Lifestyle

Do you know how often you should be washing your towel?

DIRTY, unwashed towels contain potentially disease-causing bacteria, new research has found.

Dr Charles Gerba, a microbiologist at the University of Arizona, discovered nearly 90 per cent of bathroom towels were contaminated with coliform bacteria, while 14 per cent carried E. coli, reports The Sun.

When you realise how dirty your bathroom towel is you’ll be rushing for the washing machine.
When you realise how dirty your bathroom towel is you’ll be rushing for the washing machine. Supplied

In some cases, Dr Gerba even found traces of salmonella.

He told Time: "After about two days, if you dry your face on a hand towel, you're probably getting more E. coli on your face than if you stuck your head in a toilet and flushed it."

Because of this, people should wash any bathroom towels after about two days of use, Gerba said, particularly if there are children living with you.

A rinse isn't good enough, either. Nor is regular detergent. Gerba suggests using a product with activated oxygen bleach.

So why are they so dirty?

Every time we use a towel we transfer natural skin bacteria into the fibres, along with any other germs we might be carrying.

Towels that remain damp for a while after use also have the potential to become a breeding ground for dangerous bacteria.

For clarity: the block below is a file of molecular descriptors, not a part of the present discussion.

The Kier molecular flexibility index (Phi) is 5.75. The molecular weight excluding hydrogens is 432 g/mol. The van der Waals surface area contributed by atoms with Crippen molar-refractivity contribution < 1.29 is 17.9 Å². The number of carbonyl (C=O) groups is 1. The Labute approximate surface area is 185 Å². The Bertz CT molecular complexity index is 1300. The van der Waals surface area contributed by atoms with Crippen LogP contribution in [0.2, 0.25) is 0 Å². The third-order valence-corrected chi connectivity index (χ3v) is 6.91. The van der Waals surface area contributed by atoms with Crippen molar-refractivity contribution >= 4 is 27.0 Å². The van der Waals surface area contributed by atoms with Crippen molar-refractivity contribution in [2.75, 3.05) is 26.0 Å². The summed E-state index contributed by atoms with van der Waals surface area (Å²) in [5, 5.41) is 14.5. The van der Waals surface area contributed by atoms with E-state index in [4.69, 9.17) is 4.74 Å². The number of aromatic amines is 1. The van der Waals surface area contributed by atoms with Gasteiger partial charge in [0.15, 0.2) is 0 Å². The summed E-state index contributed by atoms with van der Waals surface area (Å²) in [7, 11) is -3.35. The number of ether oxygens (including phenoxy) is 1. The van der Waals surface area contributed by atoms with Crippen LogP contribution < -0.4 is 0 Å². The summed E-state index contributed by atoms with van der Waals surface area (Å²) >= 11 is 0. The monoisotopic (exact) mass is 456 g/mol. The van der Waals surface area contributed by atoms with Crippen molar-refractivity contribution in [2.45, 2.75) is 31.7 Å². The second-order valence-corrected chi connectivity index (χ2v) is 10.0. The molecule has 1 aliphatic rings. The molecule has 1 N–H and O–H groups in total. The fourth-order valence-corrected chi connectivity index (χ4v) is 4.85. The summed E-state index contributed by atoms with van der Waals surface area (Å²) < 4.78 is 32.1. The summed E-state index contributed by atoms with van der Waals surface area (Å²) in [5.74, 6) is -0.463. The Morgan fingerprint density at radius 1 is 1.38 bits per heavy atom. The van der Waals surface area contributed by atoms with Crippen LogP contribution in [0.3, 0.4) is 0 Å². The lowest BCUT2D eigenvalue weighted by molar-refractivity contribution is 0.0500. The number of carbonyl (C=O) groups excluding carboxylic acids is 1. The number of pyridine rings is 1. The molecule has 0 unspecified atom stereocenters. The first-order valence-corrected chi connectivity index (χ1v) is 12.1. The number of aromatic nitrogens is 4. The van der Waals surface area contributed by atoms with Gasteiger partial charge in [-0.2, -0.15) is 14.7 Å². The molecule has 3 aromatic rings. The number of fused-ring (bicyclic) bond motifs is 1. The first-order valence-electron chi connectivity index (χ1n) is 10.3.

A 2003 study found "superbug" MRSA on the towels of college football players.

But, while this may sound scary, it's not as dangerous as it seems.

The human body has adapted to being able to live in an environment that has microbes all around.

We all rely on our bathroom towels but they are covered in bacteria.
We all rely on our bathroom towels but they are covered in bacteria. Supplied

We all rely on our bathroom towels but they are covered in bacteria. Picture: Supplied.Source:Supplied

Using your own towel that is covered in your own bacteria is very unlikely to have any negative health effects.

And, even when it comes to somebody else's towel, the chances of getting sick are slim.

Susan Whittier, director of clinical microbiology at New York-Presbyterian and Columbia University Medical Centre, said: "As long as it's drying completely between use, there's almost no chance of passing bacteria from one person to another."

Avoid using someone else's towel if you have open wounds or dry skin as this can let microbes into your system.

This article was originally published on The Sun and was republished here with permission.

Topics:  editors picks housekeeping towel wellbeing

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